The fog never lifted so we motorsailed with a light south wind 'till night. Later hit the wind but it was so cold I would have gone sick. Instead I was inside, sailing with radar and electronics in my shorts and heaters going just fine. What a difference for sailing safe.
At 20 years old you can sit outside all night but now I just do not have the ability to do that.
Thanks mate, your design is choice!"
Antonio Pasquale, A42 “Duality”
Date: 20 Dec 2008
"I trust you're well and all looking forward to the Christmas break...(is there ever a break for the self employed?)
We are currently mid Atlantic at 18N 34W and going well. We've had 3 days of 30-40 kts and currently going downwind with goosewinged staysail and genoa. Very stable and easy to shorten or increase sail, directionally stable to ease autohelm...great.
Quite a bit of surfing at 13-20 kts with main up and 3 reefs (a bit too fast for all on board), so now surfing at 12-16 and making about 8 between surfs - so much better.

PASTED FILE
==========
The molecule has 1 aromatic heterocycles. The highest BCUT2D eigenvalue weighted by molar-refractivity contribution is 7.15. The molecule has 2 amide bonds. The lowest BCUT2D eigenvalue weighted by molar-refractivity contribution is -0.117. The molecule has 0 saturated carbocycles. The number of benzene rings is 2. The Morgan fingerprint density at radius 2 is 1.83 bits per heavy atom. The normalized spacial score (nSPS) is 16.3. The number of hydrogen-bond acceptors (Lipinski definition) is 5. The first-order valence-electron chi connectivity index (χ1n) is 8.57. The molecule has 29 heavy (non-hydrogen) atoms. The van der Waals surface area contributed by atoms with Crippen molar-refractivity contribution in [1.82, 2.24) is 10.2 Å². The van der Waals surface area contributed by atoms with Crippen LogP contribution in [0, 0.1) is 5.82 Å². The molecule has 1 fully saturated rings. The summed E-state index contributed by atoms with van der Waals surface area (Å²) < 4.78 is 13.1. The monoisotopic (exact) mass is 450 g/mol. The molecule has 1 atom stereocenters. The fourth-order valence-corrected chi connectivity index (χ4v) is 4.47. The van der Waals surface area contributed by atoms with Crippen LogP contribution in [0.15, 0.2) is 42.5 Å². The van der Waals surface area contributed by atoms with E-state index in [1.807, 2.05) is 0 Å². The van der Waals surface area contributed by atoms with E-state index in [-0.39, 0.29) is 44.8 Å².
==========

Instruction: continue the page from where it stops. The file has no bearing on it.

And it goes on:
Pegasus is really remarkable. She handles the waves beautifully and is very stable. It's taken a while to trust her but with the current rig we can go a long, long way. Very sustainable.
Hope you all have a great Christmas.
We've got our "Santa stop here" sign in the back window and a Christmas tree in the dinghy so were all set!"
All the Best,
Jason, Amanda, Jean-Jaques and Louis,
Date: Mon, 01 Dec 2008
"I've been doing the Sea of Abaco tour for the past three weeks.
One question: so where is the 30-foot Chris White statue located in the Bahamas? I can't pull into a harbor without having somebody roar up in a dinghy and ask "is that a Chris White boat, I've always wanted to see one?"
But I had to persuade one guy that no, it really isn't a Gunboat.
I'm having a good time and it is the perfect boat for this shallow water. I take pleasure when people ask about her draft in giving it in inches rather than feet.
I couldn't imagine a more perfect boat…"
Harvey Schwartz A42 Cat, Catharsis
Hi Chris -
"We are having a blast on the boat here in Mexico, now in Santa Rosalia and heading up to Bahia de Los Angeles for hurricane season. It is a lot different from what we are used to in Florida and the Bahamas.
We sure get a lot of admiring comments on the design - most everyone recognizes it.
Hope you are doing well, and getting some sailing in and not just working all the time!"
John Kremski & Sharon Del Bianco , A46 “Sunbow”